Library love

It’s National Library Week so I’m going to share the library love.

First, from Zak Stone at GOOD, a great article about a small Massachusettes library, MN Spear, raising money for a new building. Their homegrown You Tube video, “Where would you be without your library?” has gone viral, attracting donations from around the world. They’ve also started a Tumblr feed where people share the many reasons they love their libraries.

You can find lots to love about libraries online. Over on Pinterest, you can visit beautiful libraries, check out library art project ideas, or enter the Age of Librarius. Galley Cat reports on the ALA’s “10 most frequently challenged library books” of 2011. Flavorwire shares all kinds of DIY and alternative library spaces on its “Tiny Libraries, DIY Reading Rooms, and Other Micro Book Depots” post. Huffington Post’s “Libraries in Crisis” section is really about why libraries are as important as ever, why people are fighting library budget cuts across the country, and how libraries are getting creative, doing more with less.

Of course, the best way to love your library is to support it. Go there regularly, check out what they have to offer. If you haven’t been lately, you’ll find much more than books — libraries lend e-readers, downloadable ebooks and audio books, museum passes, magazines, even telescopes. They host classes & programs for all ages, from concerts, readings, discussion groups, and films to edible book contests.  And as I mentioned last week, they incubate the arts.

What do you love about your library?

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The novelists of November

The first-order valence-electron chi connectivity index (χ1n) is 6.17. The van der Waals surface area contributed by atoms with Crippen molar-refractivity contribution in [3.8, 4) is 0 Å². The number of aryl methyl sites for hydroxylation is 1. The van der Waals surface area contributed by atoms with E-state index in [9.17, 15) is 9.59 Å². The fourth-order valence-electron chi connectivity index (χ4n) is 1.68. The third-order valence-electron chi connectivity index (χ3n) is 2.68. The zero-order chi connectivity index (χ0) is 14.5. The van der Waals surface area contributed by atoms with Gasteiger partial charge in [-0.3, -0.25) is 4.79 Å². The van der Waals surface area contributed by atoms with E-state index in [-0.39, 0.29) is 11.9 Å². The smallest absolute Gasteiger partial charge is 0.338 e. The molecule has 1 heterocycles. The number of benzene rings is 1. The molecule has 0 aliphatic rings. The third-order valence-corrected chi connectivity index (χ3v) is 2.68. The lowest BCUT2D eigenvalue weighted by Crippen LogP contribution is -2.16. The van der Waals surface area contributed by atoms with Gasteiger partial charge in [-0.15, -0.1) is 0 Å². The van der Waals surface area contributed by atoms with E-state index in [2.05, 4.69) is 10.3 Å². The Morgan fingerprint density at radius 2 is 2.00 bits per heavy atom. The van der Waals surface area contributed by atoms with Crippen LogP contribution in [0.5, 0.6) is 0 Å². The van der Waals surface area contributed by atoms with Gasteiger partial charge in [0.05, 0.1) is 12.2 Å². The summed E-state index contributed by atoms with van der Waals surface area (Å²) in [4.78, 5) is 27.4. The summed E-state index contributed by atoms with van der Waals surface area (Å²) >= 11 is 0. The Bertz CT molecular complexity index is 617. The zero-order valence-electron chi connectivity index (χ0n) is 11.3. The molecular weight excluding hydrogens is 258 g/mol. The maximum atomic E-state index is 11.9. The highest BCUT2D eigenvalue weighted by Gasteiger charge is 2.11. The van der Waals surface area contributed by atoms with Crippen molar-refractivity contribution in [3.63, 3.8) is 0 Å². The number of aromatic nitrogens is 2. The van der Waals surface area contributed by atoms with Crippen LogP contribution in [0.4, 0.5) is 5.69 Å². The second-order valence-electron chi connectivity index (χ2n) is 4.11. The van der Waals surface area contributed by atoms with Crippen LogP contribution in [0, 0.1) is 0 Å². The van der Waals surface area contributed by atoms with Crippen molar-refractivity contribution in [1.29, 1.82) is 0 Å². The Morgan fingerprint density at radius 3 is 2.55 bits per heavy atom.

It’s Nov. 2, and I haven’t started writing a novel yet. During four previous Novembers I’ve been bent over my keyboard by now, trying to get off to a good start for National Novel Writing Month (NaNoWriMo). The goal? A completed 50,000 word novel by the 30th.

What then? It depends. My NaNoWriMo novels are sitting in computer files, unlikely to ever make it to a bookshelf. What’s the point, naysayers ask?  As Carolyn Kellogg wrote in the LA Times Jacket Copy blog last year, there are worse ways to spend free time than writing a novel.

Completing a large writing project in a month is an exercise in discipline. It helps form an important habit, one Jane Yolen says is the secret to her productivity: “Butt In Chair.” NaNoWriMo is also good for creativity; there isn’t time to succumb to your inner editor.  And there’s a sense of camaraderie as thousands of people around the world work towards the same deadline.

These days, writing fiction could take your mind off famine, recession, war, and politics. Or in the Northeast, power outages and October snow. As I heard Professor Ralph Williams say at a post-film discussion in Concord two weekends ago, beauty (or in the case of NaNoWriMo, attempts at beauty) can help us deal with evil.

Need more motivation? Some November novelists take their manuscripts to the next level.  Writing for Chapter & Verse, a blog at the Christian Science Monitor, Husna Haq points out that two recent best-sellers, Water for Elephants by Sara Gruen and The Night Circus by Erin Morgenstern, began as NaNoWriMo drafts.

Intrigued? You have most of November left to join NaNoWriMo. If you have no idea where to begin, check out Galley Cat’s excellent daily tips for NaNoWriMo. Today’s tip is one I endorse: visit the reference desk.